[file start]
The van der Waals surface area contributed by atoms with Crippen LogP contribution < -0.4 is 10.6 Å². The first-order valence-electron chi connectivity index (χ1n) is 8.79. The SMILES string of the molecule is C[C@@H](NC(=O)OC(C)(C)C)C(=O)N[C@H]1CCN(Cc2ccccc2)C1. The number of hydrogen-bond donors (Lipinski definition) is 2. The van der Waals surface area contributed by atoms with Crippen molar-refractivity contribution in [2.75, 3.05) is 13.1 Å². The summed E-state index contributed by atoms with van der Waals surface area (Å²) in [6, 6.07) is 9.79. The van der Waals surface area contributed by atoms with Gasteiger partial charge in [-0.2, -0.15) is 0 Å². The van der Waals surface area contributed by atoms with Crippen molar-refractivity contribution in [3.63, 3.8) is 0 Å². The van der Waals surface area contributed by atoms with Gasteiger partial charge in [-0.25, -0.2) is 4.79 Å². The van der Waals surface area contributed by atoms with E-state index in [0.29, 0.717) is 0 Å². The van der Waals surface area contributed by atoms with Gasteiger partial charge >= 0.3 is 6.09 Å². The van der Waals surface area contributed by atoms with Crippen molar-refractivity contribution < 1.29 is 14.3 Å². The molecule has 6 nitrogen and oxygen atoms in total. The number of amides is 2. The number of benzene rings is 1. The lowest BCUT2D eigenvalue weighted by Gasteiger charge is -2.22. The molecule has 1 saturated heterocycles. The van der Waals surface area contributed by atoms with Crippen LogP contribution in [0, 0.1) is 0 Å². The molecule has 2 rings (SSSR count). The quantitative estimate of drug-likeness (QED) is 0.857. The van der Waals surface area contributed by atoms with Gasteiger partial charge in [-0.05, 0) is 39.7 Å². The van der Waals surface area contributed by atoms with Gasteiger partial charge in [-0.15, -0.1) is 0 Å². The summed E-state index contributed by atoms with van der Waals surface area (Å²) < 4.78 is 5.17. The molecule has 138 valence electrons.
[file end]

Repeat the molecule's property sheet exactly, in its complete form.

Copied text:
The van der Waals surface area contributed by atoms with Crippen LogP contribution < -0.4 is 10.6 Å². The first-order valence-electron chi connectivity index (χ1n) is 8.79. The SMILES string of the molecule is C[C@@H](NC(=O)OC(C)(C)C)C(=O)N[C@H]1CCN(Cc2ccccc2)C1. The number of hydrogen-bond donors (Lipinski definition) is 2. The van der Waals surface area contributed by atoms with Crippen molar-refractivity contribution in [2.75, 3.05) is 13.1 Å². The summed E-state index contributed by atoms with van der Waals surface area (Å²) in [6, 6.07) is 9.79. The van der Waals surface area contributed by atoms with Gasteiger partial charge in [-0.2, -0.15) is 0 Å². The van der Waals surface area contributed by atoms with Crippen molar-refractivity contribution in [3.63, 3.8) is 0 Å². The van der Waals surface area contributed by atoms with Gasteiger partial charge in [-0.25, -0.2) is 4.79 Å². The van der Waals surface area contributed by atoms with E-state index in [0.29, 0.717) is 0 Å². The van der Waals surface area contributed by atoms with Gasteiger partial charge >= 0.3 is 6.09 Å². The van der Waals surface area contributed by atoms with Crippen molar-refractivity contribution < 1.29 is 14.3 Å². The molecule has 6 nitrogen and oxygen atoms in total. The number of amides is 2. The number of benzene rings is 1. The lowest BCUT2D eigenvalue weighted by Gasteiger charge is -2.22. The molecule has 1 saturated heterocycles. The van der Waals surface area contributed by atoms with Crippen LogP contribution in [0, 0.1) is 0 Å². The molecule has 2 rings (SSSR count). The quantitative estimate of drug-likeness (QED) is 0.857. The van der Waals surface area contributed by atoms with Gasteiger partial charge in [-0.05, 0) is 39.7 Å². The van der Waals surface area contributed by atoms with Gasteiger partial charge in [-0.15, -0.1) is 0 Å². The summed E-state index contributed by atoms with van der Waals surface area (Å²) < 4.78 is 5.17. The molecule has 138 valence electrons.